A salesperson meeting with a client needs a statement of work. Ordinarily, she would send an email to the head of the relevant department explaining what she needed. The department head would in turn draw up the SOW, and then pass it around to make sure it receives all the necessary revisions and approvals. After what usually extends into a lengthy and frustrating back-and-forth, the final document is sent back to the salesperson who shares it with the client. This is an example of a workflow in dire need of automation.
Once an automated workflow is set up using a tool like Nintex, the salesperson won’t have to compose a request from scratch. She can instead fill out a form right on her mobile device. Completing the form kicks off a process that ensures her colleagues accomplish all the necessary tasks in the proper sequence. So the department head receives the request for the SOW, including all the relevant details. When the document is completed, it automatically goes to designated people for revisions and approvals in sequential order. Then it goes back to the salesperson—in less time, with fewer chances of running into bottlenecks, and with all around fewer headaches.
For this week’s Tech Club episode, James and I interview Senior Consultant Scott Walsh about workflow automation in general, and Nintex in particular. Scott has architected a number of Nintex workflows, and he’s been responsible for developing Aptera’s process for identifying automation opportunities for our clients, mapping out the workflows, and ensuring that the delivered platform performs optimally in the specific business context.
We talk with Scott about topics including:
What Nintex is and how workflow automation works
How to assess business situations to see if Nintex is a good fit
What some typical business scenarios that call for Nintex look like
What are the best types of workflows and processes to automate
How different roles or personas are factored into workflow design
How tools like Nintex give you enhanced visibility into your processes
What role analytics can play in further workflow development and process improvement
Why it's difficult to project the ROI for the types of analytics Nintex makes possible
How to plan and map out a business workflow, for both process effectiveness and user experience
How secure Nintex is (hint: it depends on what platform it's connecting to)
How Nintex works with SharePoint, or other tools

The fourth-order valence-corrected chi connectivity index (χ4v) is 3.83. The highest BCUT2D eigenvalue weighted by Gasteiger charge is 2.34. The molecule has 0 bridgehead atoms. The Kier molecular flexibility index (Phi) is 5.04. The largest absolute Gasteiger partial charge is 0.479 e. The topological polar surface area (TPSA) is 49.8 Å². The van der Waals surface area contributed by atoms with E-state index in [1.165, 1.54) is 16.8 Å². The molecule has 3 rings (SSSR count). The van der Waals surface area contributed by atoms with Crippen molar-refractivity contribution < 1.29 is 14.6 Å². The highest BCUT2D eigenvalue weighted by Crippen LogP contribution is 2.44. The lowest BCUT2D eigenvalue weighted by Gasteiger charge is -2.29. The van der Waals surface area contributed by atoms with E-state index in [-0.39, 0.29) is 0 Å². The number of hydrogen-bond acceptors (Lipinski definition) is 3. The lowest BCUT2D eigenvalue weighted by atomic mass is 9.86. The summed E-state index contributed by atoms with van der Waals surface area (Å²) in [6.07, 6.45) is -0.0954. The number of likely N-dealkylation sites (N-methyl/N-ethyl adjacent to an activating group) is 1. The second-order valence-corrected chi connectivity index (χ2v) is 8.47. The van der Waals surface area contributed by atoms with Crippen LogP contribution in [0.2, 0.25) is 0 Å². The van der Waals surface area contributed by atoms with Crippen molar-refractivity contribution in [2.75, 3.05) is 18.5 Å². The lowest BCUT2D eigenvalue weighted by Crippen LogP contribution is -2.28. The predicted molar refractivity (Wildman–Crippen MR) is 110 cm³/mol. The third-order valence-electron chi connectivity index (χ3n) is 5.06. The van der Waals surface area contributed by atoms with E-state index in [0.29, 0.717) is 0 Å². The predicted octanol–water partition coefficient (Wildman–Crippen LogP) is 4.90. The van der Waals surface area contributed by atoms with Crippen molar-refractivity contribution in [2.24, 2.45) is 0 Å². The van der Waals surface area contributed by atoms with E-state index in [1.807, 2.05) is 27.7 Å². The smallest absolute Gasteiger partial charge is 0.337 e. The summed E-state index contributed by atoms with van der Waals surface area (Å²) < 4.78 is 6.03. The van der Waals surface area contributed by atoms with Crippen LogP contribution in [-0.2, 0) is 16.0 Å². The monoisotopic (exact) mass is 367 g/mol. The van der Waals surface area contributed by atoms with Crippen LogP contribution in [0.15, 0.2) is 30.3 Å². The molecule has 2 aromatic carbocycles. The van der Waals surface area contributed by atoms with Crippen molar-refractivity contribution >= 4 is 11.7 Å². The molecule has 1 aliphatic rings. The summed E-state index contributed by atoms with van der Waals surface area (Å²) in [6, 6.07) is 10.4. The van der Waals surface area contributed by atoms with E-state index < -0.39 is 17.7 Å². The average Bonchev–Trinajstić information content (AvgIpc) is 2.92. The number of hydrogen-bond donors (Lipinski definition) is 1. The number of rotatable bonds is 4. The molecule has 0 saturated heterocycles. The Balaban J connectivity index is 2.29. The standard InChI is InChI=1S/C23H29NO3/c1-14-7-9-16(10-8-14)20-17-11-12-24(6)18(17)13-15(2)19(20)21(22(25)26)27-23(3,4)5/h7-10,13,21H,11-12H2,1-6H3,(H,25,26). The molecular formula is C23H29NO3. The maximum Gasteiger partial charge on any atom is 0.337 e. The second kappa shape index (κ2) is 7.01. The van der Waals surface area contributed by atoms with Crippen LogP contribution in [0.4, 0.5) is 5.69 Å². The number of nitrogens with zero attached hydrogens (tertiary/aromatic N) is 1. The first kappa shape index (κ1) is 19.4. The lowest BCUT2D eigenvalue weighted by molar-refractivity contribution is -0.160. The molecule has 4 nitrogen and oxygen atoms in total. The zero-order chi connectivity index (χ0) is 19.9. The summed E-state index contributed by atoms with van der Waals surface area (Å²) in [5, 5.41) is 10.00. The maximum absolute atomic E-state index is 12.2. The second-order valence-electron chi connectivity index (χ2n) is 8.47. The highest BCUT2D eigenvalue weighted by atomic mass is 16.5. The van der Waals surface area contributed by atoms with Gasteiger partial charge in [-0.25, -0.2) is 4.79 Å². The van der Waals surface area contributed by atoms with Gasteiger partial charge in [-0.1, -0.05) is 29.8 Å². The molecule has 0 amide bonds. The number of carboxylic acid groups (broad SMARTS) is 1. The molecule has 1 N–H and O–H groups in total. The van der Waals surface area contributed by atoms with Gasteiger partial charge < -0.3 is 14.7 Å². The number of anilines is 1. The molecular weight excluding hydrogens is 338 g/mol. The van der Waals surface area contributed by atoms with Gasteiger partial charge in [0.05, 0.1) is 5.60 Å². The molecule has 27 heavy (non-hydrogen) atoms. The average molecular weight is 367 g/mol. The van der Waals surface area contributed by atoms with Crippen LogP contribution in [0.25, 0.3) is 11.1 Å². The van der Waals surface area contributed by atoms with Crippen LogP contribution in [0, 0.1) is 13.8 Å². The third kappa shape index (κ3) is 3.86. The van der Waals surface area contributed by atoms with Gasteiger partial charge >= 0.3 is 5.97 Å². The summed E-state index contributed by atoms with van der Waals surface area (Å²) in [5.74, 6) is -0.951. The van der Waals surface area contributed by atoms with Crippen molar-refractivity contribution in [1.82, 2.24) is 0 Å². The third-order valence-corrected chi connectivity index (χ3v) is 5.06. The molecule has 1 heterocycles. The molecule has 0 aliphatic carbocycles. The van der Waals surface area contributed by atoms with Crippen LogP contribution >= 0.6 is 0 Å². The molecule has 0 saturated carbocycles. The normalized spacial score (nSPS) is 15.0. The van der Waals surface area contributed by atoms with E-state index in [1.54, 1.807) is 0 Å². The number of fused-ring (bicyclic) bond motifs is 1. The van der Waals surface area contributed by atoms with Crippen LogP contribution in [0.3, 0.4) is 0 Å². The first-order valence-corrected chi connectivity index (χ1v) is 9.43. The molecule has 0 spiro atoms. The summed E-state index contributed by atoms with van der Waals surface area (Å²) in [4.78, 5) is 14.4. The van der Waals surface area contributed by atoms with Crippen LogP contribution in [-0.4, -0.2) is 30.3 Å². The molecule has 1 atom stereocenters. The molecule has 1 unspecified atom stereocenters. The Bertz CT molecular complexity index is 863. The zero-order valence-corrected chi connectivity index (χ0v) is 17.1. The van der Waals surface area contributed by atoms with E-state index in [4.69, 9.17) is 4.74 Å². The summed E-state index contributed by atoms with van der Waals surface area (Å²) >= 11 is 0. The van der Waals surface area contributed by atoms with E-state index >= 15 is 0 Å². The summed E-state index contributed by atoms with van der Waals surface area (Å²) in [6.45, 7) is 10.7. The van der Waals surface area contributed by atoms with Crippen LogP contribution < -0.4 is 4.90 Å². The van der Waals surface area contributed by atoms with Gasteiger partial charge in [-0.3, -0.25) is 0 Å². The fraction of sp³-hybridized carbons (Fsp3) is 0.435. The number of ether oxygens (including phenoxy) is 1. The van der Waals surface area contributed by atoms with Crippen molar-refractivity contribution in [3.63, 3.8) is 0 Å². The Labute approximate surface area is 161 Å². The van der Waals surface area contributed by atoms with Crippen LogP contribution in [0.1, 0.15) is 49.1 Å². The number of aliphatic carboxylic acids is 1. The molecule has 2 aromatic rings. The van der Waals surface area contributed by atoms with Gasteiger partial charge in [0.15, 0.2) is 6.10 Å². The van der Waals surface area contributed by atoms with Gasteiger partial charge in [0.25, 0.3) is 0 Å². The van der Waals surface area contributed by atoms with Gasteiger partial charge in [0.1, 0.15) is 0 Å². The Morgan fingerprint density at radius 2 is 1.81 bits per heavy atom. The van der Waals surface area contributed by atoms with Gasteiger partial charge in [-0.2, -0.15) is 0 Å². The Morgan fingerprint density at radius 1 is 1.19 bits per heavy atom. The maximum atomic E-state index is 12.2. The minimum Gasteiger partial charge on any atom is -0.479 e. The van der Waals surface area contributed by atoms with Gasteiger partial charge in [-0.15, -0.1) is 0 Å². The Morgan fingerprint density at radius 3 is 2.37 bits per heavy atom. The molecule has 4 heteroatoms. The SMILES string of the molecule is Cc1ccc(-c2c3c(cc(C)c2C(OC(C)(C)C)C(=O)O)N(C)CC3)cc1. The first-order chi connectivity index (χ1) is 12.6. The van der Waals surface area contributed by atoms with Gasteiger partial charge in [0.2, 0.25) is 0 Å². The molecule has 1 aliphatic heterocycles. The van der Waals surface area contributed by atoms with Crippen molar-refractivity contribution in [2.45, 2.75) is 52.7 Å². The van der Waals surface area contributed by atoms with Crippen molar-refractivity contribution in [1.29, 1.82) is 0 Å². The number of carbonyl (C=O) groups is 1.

The announcement at the Inspirex conference that Nintex will soon be independent from SharePoint
How Nintex is moving toward becoming an SaaS add-on
What the difference is between on-prem and cloud workflows
Whether you need a Nintex architect to build workflows after the platform is set up
How best to get started with an automation project
Why goal-setting is the most important step
Even among all the larger-than-life figures at Aptera, Scott has a pretty big personality. As recording began, James and I were a little worried he would be his customary politically incorrect self. By the end, though, we were teasing him about his all-business, family-friendly “presentation mode.” Having collaborated with him on several blog posts and e-books over the past few years, what’s clear to me when I listen to him is that he knows the technology through and through and is genuinely enthusiastic about seeing that it works as well as he knows it could. And that enthusiasm definitely comes through in this interview.
If you have requests or recommendations for further topics related to workflow automation—or for any other topics—shoot us an email at firstname.lastname@example.org.
I'm Aptera's Content Strategist. I've been writing about tech and marketing for 5 years and have certifications from HubSpot and The Content Marketing Institute. A big science and literature geek, I taught college rhetoric and composition while I was still busy going to school for way too long, earning bachelor's degrees in anthropology and psychology, along with a master's in British and American literature. Look me up on LinkedIn.